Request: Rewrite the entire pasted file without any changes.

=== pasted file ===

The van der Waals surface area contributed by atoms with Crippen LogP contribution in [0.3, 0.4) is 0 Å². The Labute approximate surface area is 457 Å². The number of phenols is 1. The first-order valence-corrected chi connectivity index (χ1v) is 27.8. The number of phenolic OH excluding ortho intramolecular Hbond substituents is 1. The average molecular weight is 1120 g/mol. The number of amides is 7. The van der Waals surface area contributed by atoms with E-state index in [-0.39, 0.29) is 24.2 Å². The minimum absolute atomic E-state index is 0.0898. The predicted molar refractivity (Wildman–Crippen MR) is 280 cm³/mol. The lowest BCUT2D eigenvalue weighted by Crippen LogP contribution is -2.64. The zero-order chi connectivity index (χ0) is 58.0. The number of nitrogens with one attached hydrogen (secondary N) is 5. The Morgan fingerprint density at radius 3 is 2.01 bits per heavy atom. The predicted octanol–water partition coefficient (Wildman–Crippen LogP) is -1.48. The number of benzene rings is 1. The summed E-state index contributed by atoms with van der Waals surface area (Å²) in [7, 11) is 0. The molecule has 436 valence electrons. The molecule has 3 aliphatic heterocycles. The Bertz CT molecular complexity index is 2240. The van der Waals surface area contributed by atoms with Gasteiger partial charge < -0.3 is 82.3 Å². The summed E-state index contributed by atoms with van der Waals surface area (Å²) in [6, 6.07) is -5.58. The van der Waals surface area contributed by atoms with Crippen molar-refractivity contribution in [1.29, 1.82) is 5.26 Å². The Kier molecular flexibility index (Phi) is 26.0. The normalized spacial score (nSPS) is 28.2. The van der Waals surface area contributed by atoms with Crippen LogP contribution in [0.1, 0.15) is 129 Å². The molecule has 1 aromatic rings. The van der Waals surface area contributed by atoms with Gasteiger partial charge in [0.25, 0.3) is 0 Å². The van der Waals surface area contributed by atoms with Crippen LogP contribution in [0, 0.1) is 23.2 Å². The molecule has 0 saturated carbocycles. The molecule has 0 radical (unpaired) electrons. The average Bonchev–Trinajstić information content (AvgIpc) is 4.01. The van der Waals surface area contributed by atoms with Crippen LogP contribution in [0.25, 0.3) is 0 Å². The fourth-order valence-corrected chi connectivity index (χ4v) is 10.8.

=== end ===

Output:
The van der Waals surface area contributed by atoms with Crippen LogP contribution in [0.3, 0.4) is 0 Å². The Labute approximate surface area is 457 Å². The number of phenols is 1. The first-order valence-corrected chi connectivity index (χ1v) is 27.8. The number of phenolic OH excluding ortho intramolecular Hbond substituents is 1. The average molecular weight is 1120 g/mol. The number of amides is 7. The van der Waals surface area contributed by atoms with E-state index in [-0.39, 0.29) is 24.2 Å². The minimum absolute atomic E-state index is 0.0898. The predicted molar refractivity (Wildman–Crippen MR) is 280 cm³/mol. The lowest BCUT2D eigenvalue weighted by Crippen LogP contribution is -2.64. The zero-order chi connectivity index (χ0) is 58.0. The number of nitrogens with one attached hydrogen (secondary N) is 5. The Morgan fingerprint density at radius 3 is 2.01 bits per heavy atom. The predicted octanol–water partition coefficient (Wildman–Crippen LogP) is -1.48. The number of benzene rings is 1. The summed E-state index contributed by atoms with van der Waals surface area (Å²) in [7, 11) is 0. The molecule has 436 valence electrons. The molecule has 3 aliphatic heterocycles. The Bertz CT molecular complexity index is 2240. The van der Waals surface area contributed by atoms with Gasteiger partial charge < -0.3 is 82.3 Å². The summed E-state index contributed by atoms with van der Waals surface area (Å²) in [6, 6.07) is -5.58. The van der Waals surface area contributed by atoms with Crippen molar-refractivity contribution in [1.29, 1.82) is 5.26 Å². The Kier molecular flexibility index (Phi) is 26.0. The normalized spacial score (nSPS) is 28.2. The van der Waals surface area contributed by atoms with Crippen LogP contribution in [0.1, 0.15) is 129 Å². The molecule has 1 aromatic rings. The van der Waals surface area contributed by atoms with Gasteiger partial charge in [0.25, 0.3) is 0 Å². The van der Waals surface area contributed by atoms with Crippen LogP contribution in [0, 0.1) is 23.2 Å². The molecule has 0 saturated carbocycles. The molecule has 0 radical (unpaired) electrons. The average Bonchev–Trinajstić information content (AvgIpc) is 4.01. The van der Waals surface area contributed by atoms with Crippen LogP contribution in [0.25, 0.3) is 0 Å². The fourth-order valence-corrected chi connectivity index (χ4v) is 10.8.